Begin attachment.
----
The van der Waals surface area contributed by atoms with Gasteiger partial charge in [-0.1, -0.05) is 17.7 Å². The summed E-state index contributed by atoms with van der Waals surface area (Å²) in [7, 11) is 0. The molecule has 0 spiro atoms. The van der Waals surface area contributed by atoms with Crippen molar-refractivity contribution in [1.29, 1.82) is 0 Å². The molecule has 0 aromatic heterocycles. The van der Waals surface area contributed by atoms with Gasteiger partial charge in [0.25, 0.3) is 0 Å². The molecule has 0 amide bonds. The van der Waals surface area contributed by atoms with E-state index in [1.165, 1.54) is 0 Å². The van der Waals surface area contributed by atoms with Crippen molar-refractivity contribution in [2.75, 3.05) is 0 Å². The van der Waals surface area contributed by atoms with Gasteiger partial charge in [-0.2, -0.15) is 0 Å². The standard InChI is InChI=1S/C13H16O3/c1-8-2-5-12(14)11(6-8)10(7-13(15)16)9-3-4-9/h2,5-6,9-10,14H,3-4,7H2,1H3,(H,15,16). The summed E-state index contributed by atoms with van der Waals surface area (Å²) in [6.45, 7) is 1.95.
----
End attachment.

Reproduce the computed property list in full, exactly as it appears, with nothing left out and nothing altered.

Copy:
The van der Waals surface area contributed by atoms with Gasteiger partial charge in [-0.1, -0.05) is 17.7 Å². The summed E-state index contributed by atoms with van der Waals surface area (Å²) in [7, 11) is 0. The molecule has 0 spiro atoms. The van der Waals surface area contributed by atoms with Crippen molar-refractivity contribution in [1.29, 1.82) is 0 Å². The molecule has 0 aromatic heterocycles. The van der Waals surface area contributed by atoms with Gasteiger partial charge in [0.25, 0.3) is 0 Å². The molecule has 0 amide bonds. The van der Waals surface area contributed by atoms with E-state index in [1.165, 1.54) is 0 Å². The van der Waals surface area contributed by atoms with Crippen molar-refractivity contribution in [2.75, 3.05) is 0 Å². The van der Waals surface area contributed by atoms with Gasteiger partial charge in [-0.2, -0.15) is 0 Å². The standard InChI is InChI=1S/C13H16O3/c1-8-2-5-12(14)11(6-8)10(7-13(15)16)9-3-4-9/h2,5-6,9-10,14H,3-4,7H2,1H3,(H,15,16). The summed E-state index contributed by atoms with van der Waals surface area (Å²) in [6.45, 7) is 1.95.